The Transition from Tram to Bus
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WHICH transport authority will be the last to abandon the antiquated tramcar in favour of the modern and more mobile motorbus or trolleybus? This question is prompted by the ever-increasing number of schemes of tramways abandonment which is being carried out in all parts of the country.
The plain facts are that the tramcar is obsolete, being uncomfortable, noisy, obstructive, inflexible, slow, and a source of danger. It is probable that trams, with their tracks, are responsible for a larger number of accidents than official statistics show. In this connection, a striking admission was recently made by Mr. T. Thomas, general manager of the tramways undertaking of the London Passenger Transport Board, before a Select Committee of the House of Commons. He confessed that the underground-conduit system of electricity supply was a frequent cause of accidents, particularly to cyclists.
In another case, Mr. P. J. Robinson, electrical engineer to Liverpool City Council, suggested, in his presidential address to the Incorporated Municipal Electrical Association, that the lack of comfort was the chief reason for the passing of the tramcar. He refuted certain statements that the high cost of electricity had caused the transifion from tram to bus, and urged tramways operators to modernize their vehicles.
We contend, however, that it is impossible to modernize the tramcar, because tramways were an anachronism when they were first introduced. The public highways of a highly developed country are definitely not suitable for light railways.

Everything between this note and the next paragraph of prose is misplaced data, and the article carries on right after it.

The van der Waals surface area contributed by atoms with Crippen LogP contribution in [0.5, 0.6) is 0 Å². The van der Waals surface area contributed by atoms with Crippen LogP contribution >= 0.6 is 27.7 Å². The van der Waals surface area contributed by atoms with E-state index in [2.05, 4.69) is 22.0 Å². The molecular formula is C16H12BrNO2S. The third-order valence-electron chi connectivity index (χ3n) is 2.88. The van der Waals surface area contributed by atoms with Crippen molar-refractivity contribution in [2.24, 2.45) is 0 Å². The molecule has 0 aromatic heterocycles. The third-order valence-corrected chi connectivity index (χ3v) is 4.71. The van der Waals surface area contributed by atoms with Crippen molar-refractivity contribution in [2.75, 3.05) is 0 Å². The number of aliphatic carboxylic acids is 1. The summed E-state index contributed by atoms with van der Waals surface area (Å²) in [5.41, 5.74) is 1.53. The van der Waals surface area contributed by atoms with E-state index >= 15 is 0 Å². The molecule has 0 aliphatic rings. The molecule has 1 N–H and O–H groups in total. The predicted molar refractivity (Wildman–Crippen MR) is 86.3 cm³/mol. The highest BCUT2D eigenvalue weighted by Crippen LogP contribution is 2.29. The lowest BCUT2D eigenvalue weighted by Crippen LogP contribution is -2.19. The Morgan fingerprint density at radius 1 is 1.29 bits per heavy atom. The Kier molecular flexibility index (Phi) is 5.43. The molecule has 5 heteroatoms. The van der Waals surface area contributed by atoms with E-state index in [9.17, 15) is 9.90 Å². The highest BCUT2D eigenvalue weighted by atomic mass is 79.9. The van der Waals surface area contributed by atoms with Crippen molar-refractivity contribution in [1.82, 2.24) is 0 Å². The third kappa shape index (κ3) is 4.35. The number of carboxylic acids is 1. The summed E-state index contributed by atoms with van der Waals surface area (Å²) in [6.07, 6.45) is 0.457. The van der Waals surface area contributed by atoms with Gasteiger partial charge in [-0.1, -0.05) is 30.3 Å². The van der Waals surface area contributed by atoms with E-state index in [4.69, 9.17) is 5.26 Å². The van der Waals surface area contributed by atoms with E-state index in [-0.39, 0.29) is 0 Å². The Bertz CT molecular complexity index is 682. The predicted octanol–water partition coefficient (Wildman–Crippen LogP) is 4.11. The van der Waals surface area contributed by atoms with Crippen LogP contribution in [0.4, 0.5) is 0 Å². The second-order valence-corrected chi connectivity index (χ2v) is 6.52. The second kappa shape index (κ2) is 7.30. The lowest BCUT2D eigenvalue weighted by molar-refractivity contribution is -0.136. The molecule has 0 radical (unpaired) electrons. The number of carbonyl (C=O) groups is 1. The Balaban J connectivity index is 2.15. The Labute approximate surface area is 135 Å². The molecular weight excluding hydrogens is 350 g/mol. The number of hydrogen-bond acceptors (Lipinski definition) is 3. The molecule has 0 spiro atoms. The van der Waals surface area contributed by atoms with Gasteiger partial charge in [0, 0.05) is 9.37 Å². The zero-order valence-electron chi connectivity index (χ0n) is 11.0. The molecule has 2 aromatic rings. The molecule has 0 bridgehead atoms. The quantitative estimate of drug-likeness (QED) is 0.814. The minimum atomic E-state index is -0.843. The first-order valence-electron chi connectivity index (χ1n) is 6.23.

It is generally to be found that, where trams and motorbuses cover the same route, the latter are far more popular with the public. In towns served only by trams, it is, of course, a case of Hobson's choice, and the public is forced to support an antiquated system of transport.
It may need considerable courage on the part of a municipal authority to abandon a tramways system in the face of heavy capital debts, but we are convinced of the wisdom of this policy in the long run. The motorbus or trolleybus provides an incentive to travel—an advantage that the tram can never possess—and, in addition to affording improved service to the public in the way of increased travelling facilities and comfort, may be relied upon to reimburse the ratepayers for losses on the tramways.
Haulage for New Building I T is good news for the haulage industry that there is positive evidence that the building trade will be busy for 10 years. The evidence takes the form of plans to build 2,000,000 houses in that period. It is probably not generally realized that the building industry is the second largest in the country. It is stated that a good deal of the diminution in unemployment which has taken place over the past 12 months has been due to its increasing prosperity. Haulage is favourably affected, indirectly as well as directly. The general improvement in the state of any trade is good for haulage. That is the indirect effect. The direct effect may be indicated by the fact that the average amount of road haulage involved in the erection of a small house is in excess of 100 tons. Probably the average of the 2,000,000 houses projected is in excess of 120 tons. There is, therefore, in this plan, need for haulage to the extent of 24,000,000 tons per annum.